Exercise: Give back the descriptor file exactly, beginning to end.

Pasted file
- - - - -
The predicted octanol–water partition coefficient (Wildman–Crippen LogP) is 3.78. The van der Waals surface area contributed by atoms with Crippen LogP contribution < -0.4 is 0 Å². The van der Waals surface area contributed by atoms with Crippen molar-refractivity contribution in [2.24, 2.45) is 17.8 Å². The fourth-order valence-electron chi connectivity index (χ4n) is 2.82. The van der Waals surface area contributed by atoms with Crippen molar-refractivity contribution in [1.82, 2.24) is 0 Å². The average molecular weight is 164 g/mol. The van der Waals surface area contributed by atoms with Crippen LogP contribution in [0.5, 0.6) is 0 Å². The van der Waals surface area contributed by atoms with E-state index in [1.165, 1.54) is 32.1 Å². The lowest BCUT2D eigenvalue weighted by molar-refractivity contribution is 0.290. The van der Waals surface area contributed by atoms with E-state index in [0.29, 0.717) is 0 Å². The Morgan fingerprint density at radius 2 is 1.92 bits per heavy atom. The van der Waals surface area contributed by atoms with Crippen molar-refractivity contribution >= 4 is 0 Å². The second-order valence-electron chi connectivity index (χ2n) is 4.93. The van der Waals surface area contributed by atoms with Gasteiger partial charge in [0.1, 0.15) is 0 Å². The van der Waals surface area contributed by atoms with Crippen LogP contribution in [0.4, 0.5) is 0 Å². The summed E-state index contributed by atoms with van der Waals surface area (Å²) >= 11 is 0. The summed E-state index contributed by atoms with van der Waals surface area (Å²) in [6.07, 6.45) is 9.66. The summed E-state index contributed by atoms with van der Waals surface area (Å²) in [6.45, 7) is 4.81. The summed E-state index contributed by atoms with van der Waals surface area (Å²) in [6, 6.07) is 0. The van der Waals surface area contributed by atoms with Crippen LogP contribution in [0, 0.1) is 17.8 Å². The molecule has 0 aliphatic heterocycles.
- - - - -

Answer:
The predicted octanol–water partition coefficient (Wildman–Crippen LogP) is 3.78. The van der Waals surface area contributed by atoms with Crippen LogP contribution < -0.4 is 0 Å². The van der Waals surface area contributed by atoms with Crippen molar-refractivity contribution in [2.24, 2.45) is 17.8 Å². The fourth-order valence-electron chi connectivity index (χ4n) is 2.82. The van der Waals surface area contributed by atoms with Crippen molar-refractivity contribution in [1.82, 2.24) is 0 Å². The average molecular weight is 164 g/mol. The van der Waals surface area contributed by atoms with Crippen LogP contribution in [0.5, 0.6) is 0 Å². The van der Waals surface area contributed by atoms with E-state index in [1.165, 1.54) is 32.1 Å². The lowest BCUT2D eigenvalue weighted by molar-refractivity contribution is 0.290. The van der Waals surface area contributed by atoms with E-state index in [0.29, 0.717) is 0 Å². The Morgan fingerprint density at radius 2 is 1.92 bits per heavy atom. The van der Waals surface area contributed by atoms with Crippen molar-refractivity contribution >= 4 is 0 Å². The second-order valence-electron chi connectivity index (χ2n) is 4.93. The van der Waals surface area contributed by atoms with Gasteiger partial charge in [0.1, 0.15) is 0 Å². The van der Waals surface area contributed by atoms with Crippen LogP contribution in [0.4, 0.5) is 0 Å². The summed E-state index contributed by atoms with van der Waals surface area (Å²) >= 11 is 0. The summed E-state index contributed by atoms with van der Waals surface area (Å²) in [6.07, 6.45) is 9.66. The summed E-state index contributed by atoms with van der Waals surface area (Å²) in [6.45, 7) is 4.81. The summed E-state index contributed by atoms with van der Waals surface area (Å²) in [6, 6.07) is 0. The van der Waals surface area contributed by atoms with Crippen LogP contribution in [0, 0.1) is 17.8 Å². The molecule has 0 aliphatic heterocycles.